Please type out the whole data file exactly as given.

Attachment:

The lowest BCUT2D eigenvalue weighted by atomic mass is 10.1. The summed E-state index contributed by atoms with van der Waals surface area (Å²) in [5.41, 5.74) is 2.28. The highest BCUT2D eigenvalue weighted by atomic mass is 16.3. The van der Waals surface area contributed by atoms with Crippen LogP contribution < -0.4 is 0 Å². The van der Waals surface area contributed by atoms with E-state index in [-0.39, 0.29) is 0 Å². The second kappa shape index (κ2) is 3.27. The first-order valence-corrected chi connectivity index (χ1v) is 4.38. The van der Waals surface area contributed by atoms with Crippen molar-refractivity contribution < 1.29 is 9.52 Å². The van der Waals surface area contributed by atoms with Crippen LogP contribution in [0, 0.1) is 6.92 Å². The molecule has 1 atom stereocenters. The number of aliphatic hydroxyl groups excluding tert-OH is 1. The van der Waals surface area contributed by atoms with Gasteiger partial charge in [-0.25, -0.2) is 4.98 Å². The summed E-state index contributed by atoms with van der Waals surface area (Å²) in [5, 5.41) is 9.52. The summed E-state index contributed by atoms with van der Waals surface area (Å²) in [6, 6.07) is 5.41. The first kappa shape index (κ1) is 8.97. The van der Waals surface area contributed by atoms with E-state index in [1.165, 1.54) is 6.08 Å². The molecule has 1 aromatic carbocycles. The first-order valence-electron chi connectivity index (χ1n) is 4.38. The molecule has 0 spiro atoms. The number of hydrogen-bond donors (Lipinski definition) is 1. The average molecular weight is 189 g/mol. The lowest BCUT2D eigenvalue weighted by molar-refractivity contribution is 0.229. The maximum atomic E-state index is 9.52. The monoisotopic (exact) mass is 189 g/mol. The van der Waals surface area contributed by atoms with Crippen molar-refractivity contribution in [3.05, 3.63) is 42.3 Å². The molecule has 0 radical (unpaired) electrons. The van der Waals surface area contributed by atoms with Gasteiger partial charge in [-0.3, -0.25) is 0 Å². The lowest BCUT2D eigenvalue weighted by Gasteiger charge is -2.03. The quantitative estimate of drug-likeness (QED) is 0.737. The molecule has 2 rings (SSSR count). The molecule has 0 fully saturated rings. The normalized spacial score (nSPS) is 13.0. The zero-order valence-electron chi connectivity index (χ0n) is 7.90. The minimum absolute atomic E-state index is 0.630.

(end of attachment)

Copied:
The lowest BCUT2D eigenvalue weighted by atomic mass is 10.1. The summed E-state index contributed by atoms with van der Waals surface area (Å²) in [5.41, 5.74) is 2.28. The highest BCUT2D eigenvalue weighted by atomic mass is 16.3. The van der Waals surface area contributed by atoms with Crippen LogP contribution < -0.4 is 0 Å². The van der Waals surface area contributed by atoms with E-state index in [-0.39, 0.29) is 0 Å². The second kappa shape index (κ2) is 3.27. The first-order valence-corrected chi connectivity index (χ1v) is 4.38. The van der Waals surface area contributed by atoms with Crippen molar-refractivity contribution < 1.29 is 9.52 Å². The van der Waals surface area contributed by atoms with Crippen LogP contribution in [0, 0.1) is 6.92 Å². The molecule has 1 atom stereocenters. The number of aliphatic hydroxyl groups excluding tert-OH is 1. The van der Waals surface area contributed by atoms with Gasteiger partial charge in [-0.25, -0.2) is 4.98 Å². The summed E-state index contributed by atoms with van der Waals surface area (Å²) in [5, 5.41) is 9.52. The summed E-state index contributed by atoms with van der Waals surface area (Å²) in [6, 6.07) is 5.41. The first kappa shape index (κ1) is 8.97. The van der Waals surface area contributed by atoms with E-state index in [1.165, 1.54) is 6.08 Å². The molecule has 1 aromatic carbocycles. The first-order valence-electron chi connectivity index (χ1n) is 4.38. The molecule has 0 spiro atoms. The number of hydrogen-bond donors (Lipinski definition) is 1. The average molecular weight is 189 g/mol. The lowest BCUT2D eigenvalue weighted by molar-refractivity contribution is 0.229. The maximum atomic E-state index is 9.52. The monoisotopic (exact) mass is 189 g/mol. The van der Waals surface area contributed by atoms with Crippen molar-refractivity contribution in [3.05, 3.63) is 42.3 Å². The molecule has 0 radical (unpaired) electrons. The van der Waals surface area contributed by atoms with Gasteiger partial charge in [-0.3, -0.25) is 0 Å². The lowest BCUT2D eigenvalue weighted by Gasteiger charge is -2.03. The quantitative estimate of drug-likeness (QED) is 0.737. The molecule has 2 rings (SSSR count). The molecule has 0 fully saturated rings. The normalized spacial score (nSPS) is 13.0. The zero-order valence-electron chi connectivity index (χ0n) is 7.90. The minimum absolute atomic E-state index is 0.630.